Throwing sticks and spears, such as the atl-atl, were developed in the Paleolithic period and were used to hunt megafauna, such as mastadons.  “Atl-atl” means “far-far” in Aztec, and this weapon outperformed primitive rifles at the time of the conquistadors in some battles because it has a longer range.

  • Basic principal: It serves as an extended arm to provide more trajectory
  • various basic forms, ex. a stick with a hook, which launches the spear-like portion, called a “dart”
  • The dart has flex in it, which comes from wobbling in the air.  This acts like a spring, which makes the dart travel farther.
  • Dart could have a point or a fire-polished tip.  A point-free one for practice could have a weight on the end, such as sand and a dime.
  • Ideally, the fin should be 1-inch wide on both sides.

Bow and Arrow

arose in a time after megafauna disappeared

Spring lies in the bow itself, so the shafts are easier to replace.

Materials

Wood

  • Osage orange is most famous and preferred
  • Other woods: cedar, maple, ash, locust, oak
  • Can use either sapwood or hardwood
  • Making a bow out of sapwood is easier because you do not have to take off one growth ring at a time.

String

  • dacron (nylon)- synthetic cord with high tensile strength
  • animal-based- sinew or rawhide, but won’t work if wet
  • plant-based fibers- dogbane, yucca; needs to be 2 to 4 times the size of dacron
  • Simpler to make a good bow than good arrow
  • arrow needs to be spined for the bow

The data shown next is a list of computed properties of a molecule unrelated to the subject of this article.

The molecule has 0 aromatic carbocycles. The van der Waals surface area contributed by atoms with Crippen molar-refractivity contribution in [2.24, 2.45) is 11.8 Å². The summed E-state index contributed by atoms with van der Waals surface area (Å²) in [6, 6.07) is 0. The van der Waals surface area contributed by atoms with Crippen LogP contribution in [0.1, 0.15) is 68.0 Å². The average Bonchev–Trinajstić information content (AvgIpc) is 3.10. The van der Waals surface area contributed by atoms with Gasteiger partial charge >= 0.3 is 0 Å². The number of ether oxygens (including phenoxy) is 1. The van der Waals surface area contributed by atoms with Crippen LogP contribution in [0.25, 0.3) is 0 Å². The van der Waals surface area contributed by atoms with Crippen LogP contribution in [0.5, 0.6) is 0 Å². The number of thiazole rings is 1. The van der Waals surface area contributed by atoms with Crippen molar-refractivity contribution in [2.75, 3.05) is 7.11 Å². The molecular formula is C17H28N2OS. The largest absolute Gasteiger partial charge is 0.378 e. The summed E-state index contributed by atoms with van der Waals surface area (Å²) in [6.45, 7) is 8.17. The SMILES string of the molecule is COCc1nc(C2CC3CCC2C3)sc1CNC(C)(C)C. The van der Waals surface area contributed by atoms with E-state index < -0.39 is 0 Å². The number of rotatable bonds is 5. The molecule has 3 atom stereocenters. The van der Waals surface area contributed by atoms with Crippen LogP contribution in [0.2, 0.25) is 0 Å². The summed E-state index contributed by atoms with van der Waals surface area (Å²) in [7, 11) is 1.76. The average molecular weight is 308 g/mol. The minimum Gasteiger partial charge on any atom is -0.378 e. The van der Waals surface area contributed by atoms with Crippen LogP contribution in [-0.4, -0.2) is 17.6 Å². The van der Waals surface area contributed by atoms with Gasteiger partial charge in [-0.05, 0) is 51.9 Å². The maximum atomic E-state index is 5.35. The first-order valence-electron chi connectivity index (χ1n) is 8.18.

How to shoot

  • Can only draw 1/2 of bow’s working distance
  • Beginners should start with a longbow, then progress to a short or “snap” bow.  (Short bows are painful on fingers, so use a guard.)
  • Shoot off your hand, off the knuckle
  • Arrow spines around bow to hit target
  • Bend arm a little bit and hold at angle.
  • Use your arm and ear as an anchor.

Different ways to hold the bow

  • Set arrow on knuckle
  • 3-fletch arrow typical; fletching: feathers
  • Cock feather faces away from target
  • Relax your body, and pull all the way back.

Storing bow

  • Keep it unstrung.
  • Wood should spring back to normal shape.

Blowgun

The blowgun shaft is made of Giant Rivercane which is a native species of bamboo. It grows in dense stands along riverbanks in certain places across the state.  The sides do not branch the way asiatic bamboo does.  The length of the shaft will increase friction, but it increases accuracy. A typical length is around 4 feet.

The dart is made of a wooden skewer or splinter of wood.  It is fletched with thistle down, which is gathered in the fall.

  • One dart= 50 uses
  • Used for small game, ex. squirrels
  • Maximum range: 20 to 30 feet
  • Fishing spears
  • Fishing Gorges, fish traps and weirs

Traps

There are many variations on the basic principles of a trap. We demonstrate five primary traps to teach these principles.  These can be adapted for almost any situation

Deadfalls—These can be built large or small depending on the game species.  Deadfalls may use a deadweight to kill the game instantly or a cage for a live trap.

  • Figure 4 Deadfall
  • Paiute Deadfall

Snares – catches and holds prey, often killing it instantly

  • Rolling Snare
  • T-Bar Snare

Tripline—primarily used as a surprise attack in warfare, also has applications in hunting

  • Apache limpwire

Note: there are other traps mechanisms that we don’t cover extensively in this workshop but are also used.  These include treadle traps, leg hold traps, container traps such as turtle traps and pitfall traps.

Resources

Encyclopedia of Native American Bows, Arrows & Quivers: Volume 1: Northeast, Southeast, and Midwest by Steve Allely

The Traditional Bowyers Bible Volume 1 by Jim Hamm

Field Guide to Wilderness Survival by Tom Brown, Jr.
Field Guide to Living in the Wilderness by Tom Brown, Jr.